It’s a big game for coach John Beilein’s team, as Michigan may need a win over Iowa to secure an NCAA Tournament berth. But it’s another game they’ll play without their best player, who missed the last 14 games of last season due to injury as well and never really got a chance to be the star many expected him to be.

“I just couldn’t really help the team the way that the team needed, the way that I wanted to help the team,” said LeVert, who was leading the Wolverines in scoring, rebounds and assists. “Coach Beilein really thought it was best, and I thought it was best. I really wanted to play. It was a real tough decision. But we both thought it was best to shut it down. … Our time was definitely running out.”

That’s a reality every college athlete faces, of course. Time always runs out. It’s just that most players get to finish on their own terms, or at least something that resembles it.

Not so for LeVert and Albrecht, two-fifths of the “Fresh Five” freshman class that helped spark Michigan’s magical run to the national championship game in 2013.

“It feels like last week,” LeVert said Wednesday. “It all goes by really fast. But I’m really grateful for those experiences we had.”

A year later, LeVert and Albrecht were integral parts of a team that came within a basket of a return trip to the Final Four, even without fellow sophomore Mitch McGary, who was sidelined by a back injury. (“It’s crazy to think that all three of us kind of ended with injuries,” LeVert told me Wednesday.)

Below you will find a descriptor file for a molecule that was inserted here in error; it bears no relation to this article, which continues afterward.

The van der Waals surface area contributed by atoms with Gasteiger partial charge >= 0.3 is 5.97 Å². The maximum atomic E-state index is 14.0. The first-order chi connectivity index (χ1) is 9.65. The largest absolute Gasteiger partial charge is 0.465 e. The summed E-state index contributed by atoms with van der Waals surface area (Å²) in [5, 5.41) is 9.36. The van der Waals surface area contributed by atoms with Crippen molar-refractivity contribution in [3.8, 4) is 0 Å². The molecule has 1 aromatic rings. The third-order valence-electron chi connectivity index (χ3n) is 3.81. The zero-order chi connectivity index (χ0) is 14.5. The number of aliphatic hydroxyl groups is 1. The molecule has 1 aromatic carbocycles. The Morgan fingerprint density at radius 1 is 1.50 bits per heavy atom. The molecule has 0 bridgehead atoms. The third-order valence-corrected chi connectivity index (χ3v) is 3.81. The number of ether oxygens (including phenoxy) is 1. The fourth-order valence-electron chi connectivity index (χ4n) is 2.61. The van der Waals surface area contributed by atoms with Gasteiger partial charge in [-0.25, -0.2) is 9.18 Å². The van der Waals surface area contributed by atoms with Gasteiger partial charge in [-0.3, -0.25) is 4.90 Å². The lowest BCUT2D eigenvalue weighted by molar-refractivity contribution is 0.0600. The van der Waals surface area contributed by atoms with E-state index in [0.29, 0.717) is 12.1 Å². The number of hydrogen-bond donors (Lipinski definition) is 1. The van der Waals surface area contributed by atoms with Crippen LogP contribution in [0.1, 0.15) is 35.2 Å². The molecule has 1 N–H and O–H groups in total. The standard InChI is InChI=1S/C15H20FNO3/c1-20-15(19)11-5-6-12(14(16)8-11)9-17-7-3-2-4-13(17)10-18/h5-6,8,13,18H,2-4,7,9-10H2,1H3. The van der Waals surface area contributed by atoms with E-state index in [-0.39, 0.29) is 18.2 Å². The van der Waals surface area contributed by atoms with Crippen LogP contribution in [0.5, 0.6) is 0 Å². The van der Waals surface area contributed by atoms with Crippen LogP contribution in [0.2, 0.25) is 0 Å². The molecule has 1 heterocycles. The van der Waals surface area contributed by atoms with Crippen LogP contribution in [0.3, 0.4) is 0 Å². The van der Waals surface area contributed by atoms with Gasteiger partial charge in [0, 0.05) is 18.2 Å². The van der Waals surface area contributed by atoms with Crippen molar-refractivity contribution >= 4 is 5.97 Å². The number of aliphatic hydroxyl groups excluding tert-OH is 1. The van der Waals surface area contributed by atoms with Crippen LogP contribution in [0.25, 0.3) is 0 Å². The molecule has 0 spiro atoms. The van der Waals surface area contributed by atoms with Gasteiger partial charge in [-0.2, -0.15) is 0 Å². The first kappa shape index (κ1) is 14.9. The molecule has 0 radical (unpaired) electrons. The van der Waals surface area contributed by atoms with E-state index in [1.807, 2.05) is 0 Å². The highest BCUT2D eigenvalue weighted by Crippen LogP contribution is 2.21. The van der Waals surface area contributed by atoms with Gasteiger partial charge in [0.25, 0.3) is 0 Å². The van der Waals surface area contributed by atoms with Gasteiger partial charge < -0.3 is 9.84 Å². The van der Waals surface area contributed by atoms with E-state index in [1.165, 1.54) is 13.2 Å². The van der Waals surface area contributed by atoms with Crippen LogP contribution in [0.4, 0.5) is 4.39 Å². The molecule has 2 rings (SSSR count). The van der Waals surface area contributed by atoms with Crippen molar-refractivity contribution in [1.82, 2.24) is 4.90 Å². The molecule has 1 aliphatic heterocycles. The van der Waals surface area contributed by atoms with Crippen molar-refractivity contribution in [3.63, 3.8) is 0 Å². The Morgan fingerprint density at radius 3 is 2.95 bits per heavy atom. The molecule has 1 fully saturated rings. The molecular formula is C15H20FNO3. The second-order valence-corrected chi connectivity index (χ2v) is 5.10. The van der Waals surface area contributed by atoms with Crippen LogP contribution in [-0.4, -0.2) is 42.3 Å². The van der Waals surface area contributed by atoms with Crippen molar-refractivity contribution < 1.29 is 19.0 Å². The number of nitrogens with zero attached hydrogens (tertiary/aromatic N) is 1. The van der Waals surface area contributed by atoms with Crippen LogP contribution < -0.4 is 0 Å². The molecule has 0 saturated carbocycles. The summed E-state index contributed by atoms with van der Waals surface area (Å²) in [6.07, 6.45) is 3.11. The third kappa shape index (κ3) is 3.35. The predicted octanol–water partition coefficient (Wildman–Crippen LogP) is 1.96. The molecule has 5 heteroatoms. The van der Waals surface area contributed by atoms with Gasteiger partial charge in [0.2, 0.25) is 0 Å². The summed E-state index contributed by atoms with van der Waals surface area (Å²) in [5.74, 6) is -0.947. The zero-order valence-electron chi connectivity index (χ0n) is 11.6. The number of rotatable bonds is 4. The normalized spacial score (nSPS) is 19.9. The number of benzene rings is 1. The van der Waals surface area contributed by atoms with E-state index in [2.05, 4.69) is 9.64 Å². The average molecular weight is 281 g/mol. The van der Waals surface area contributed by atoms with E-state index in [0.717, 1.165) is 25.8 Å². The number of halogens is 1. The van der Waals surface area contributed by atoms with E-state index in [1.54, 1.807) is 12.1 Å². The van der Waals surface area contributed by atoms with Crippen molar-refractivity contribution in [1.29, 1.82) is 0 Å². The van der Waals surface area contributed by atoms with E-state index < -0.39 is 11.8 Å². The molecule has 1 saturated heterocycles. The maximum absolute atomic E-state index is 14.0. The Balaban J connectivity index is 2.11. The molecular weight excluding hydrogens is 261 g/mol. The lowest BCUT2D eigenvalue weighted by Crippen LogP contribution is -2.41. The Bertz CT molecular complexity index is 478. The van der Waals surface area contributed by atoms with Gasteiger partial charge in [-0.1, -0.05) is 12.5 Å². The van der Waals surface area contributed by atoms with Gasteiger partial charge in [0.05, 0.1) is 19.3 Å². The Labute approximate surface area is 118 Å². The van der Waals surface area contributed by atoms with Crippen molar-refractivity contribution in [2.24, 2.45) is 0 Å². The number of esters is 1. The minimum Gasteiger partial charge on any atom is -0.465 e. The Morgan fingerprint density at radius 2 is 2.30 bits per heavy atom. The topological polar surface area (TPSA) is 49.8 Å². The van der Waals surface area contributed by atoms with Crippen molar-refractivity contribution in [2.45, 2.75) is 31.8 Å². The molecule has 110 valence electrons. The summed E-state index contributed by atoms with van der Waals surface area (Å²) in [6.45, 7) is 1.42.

A late three-pointer by Kentucky’s Aaron Harrison over the outstretched arms of LeVert was the difference that day in Indianapolis. But as crushing as that Elite Eight defeat was, it wasn’t supposed to be the end of the fun. Not in the middle of their careers.

‘A walk in the park’

“My first two years I thought this was just what college basketball was like,” said Albrecht, whose one shining moment — shooting the lights out in the first half of the NCAA title game in 2013 — won’t soon be forgotten. “I thought it was just a walk in the park. Not much adversity, and everything is going great when you’re winning. But then last year and this year were a little bit of a reality check.”